“In an agency, the ultimate goal — beyond creating kick-ass work — is sticking with a consistent project workflow. Adhering to internal processes can be what makes or breaks a project’s success, especially when a wrench is thrown into the system.”
And that’s especially true with a remote team that can’t just walk into your office and ask for clarification on a critical process detail.
Time zone differences can mean a 12+ hour wait for an answer to a simple process question.
And a well-documented and actionable workflow solves the problem almost entirely.
So, here’s the next tip:
Build templates for the most common processes at your agency.
This is one we’ve actually been experimenting here with our own team at Zapty.
Because we operate largely as a remote team split between San Francisco and Bangalore, India, we’ve built process templates for some of our recurring projects.
Here’s what our editorial calendar process template looks like:
A recent post on the blog shared a few great templates from three marketing experts covering simple, effective workflows for social media marketing, trade show planning, and SEO keyword research.
In short, a template makes it easy to train new people on our process, work with contractors, and easily track the progress of important projects toward their deadlines.
That not only means increased efficiency and effectiveness – it also means a happier team.
And a happy team is a huge win for a manager looking to effectively manage remote workers.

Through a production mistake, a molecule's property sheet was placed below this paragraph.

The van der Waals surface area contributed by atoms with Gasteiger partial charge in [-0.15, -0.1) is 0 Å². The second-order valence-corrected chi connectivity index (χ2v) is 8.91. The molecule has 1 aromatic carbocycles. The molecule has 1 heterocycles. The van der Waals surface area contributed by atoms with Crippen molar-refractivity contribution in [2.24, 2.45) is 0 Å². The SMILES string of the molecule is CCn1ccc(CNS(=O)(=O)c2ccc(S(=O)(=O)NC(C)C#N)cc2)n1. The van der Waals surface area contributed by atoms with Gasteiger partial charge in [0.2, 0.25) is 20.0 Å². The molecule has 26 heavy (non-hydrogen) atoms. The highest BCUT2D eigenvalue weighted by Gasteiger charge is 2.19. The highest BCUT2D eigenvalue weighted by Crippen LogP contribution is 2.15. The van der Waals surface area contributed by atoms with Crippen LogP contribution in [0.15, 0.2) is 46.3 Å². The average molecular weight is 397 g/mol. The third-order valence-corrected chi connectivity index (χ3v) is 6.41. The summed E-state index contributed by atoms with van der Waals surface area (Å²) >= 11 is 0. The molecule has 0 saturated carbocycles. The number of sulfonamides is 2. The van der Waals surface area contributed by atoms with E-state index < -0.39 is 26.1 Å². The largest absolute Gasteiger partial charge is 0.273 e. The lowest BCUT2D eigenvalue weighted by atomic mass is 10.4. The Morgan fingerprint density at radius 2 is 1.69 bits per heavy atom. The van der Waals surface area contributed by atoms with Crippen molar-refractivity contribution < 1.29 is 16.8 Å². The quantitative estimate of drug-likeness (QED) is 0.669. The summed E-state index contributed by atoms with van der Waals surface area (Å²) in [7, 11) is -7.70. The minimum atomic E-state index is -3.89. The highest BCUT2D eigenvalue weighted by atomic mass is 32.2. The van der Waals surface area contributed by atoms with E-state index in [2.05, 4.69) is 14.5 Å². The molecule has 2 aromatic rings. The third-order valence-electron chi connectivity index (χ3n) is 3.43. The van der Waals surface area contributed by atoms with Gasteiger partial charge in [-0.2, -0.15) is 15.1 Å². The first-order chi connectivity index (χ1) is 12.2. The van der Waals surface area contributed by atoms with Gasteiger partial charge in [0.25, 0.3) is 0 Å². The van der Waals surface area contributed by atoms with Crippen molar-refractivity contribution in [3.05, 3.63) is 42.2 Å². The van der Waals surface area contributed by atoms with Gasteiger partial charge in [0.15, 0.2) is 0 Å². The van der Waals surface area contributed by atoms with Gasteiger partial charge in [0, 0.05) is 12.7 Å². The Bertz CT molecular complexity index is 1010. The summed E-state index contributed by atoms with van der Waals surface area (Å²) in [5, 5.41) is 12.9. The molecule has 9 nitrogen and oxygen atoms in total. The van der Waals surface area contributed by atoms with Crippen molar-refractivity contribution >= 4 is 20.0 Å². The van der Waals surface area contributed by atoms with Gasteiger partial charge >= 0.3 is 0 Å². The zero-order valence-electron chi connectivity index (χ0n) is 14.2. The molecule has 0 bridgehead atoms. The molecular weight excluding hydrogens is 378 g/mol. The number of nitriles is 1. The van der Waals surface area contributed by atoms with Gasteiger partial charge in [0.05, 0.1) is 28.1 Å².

Just ask any remote employee and they’ll tell you:
As great as it is to have the flexibility to work from anywhere, telecommuting can be…lonely.
A 2015 report from Eurofound showed 63 percent of remote workers cited “isolation” as the biggest downfall to working from home.
And that’s a big problem for agencies who rely on virtual employees to stay productive and collaborate from locations spread across the globe.
So, what can you do to make remote teams feel more inclusive?
Never pass up the opportunity for face-to-face interactions.
If you’re able to bring the team all together once or twice a year, that’s great.
But, what I’m really talking about here is the day-to-day interactions with your team.
It’s easy to get in the habit of sending a private chat that just says “got a minute?”
But if you’re really looking for a simple, easy-to-implement strategy for better relationships among remote teams, try and organize as many virtual face-to-face meet-ups as possible.
Zapty integrates with Google Hangouts, making it easy to quickly transition from a chat window to a live, face-to-face conversation.
But there are a number of other free tools out there that also do a great job of connecting remote teams through video chat.
David Tate over at Authentic.co does a great job of explaining the value of video chat for remote teams:
“Video conferencing allows a personal feel and increases accountability. Establishing trusting relationships with your coworkers – inside jokes, empathy, understanding of who they are as people – is easier when they are more than a voice and an email address. You can’t tell if anyone has grinned at your corny joke or gotten excited about your project pitch with just audio, but video communicates these other dimensions almost as well as being in person.”
You need to add any conversations that happen between team members outside your designated collaboration tool into the feed.
That way, you don’t leave the rest of the team in the dark about any critical information that you shared.
And one last thing…
As more businesses shift toward offering flexible work arrangements, I’m sure you’ll constantly find new strategies for effectively managing a remote team.
But, the most important lesson is this:
Lead by example.
The way you communicate, establish processes, and promote the company culture sets the stage for how the rest of your team will do the same.
Remote teams may be working independently from around the world, but they still need a leader like you to guide them along the way.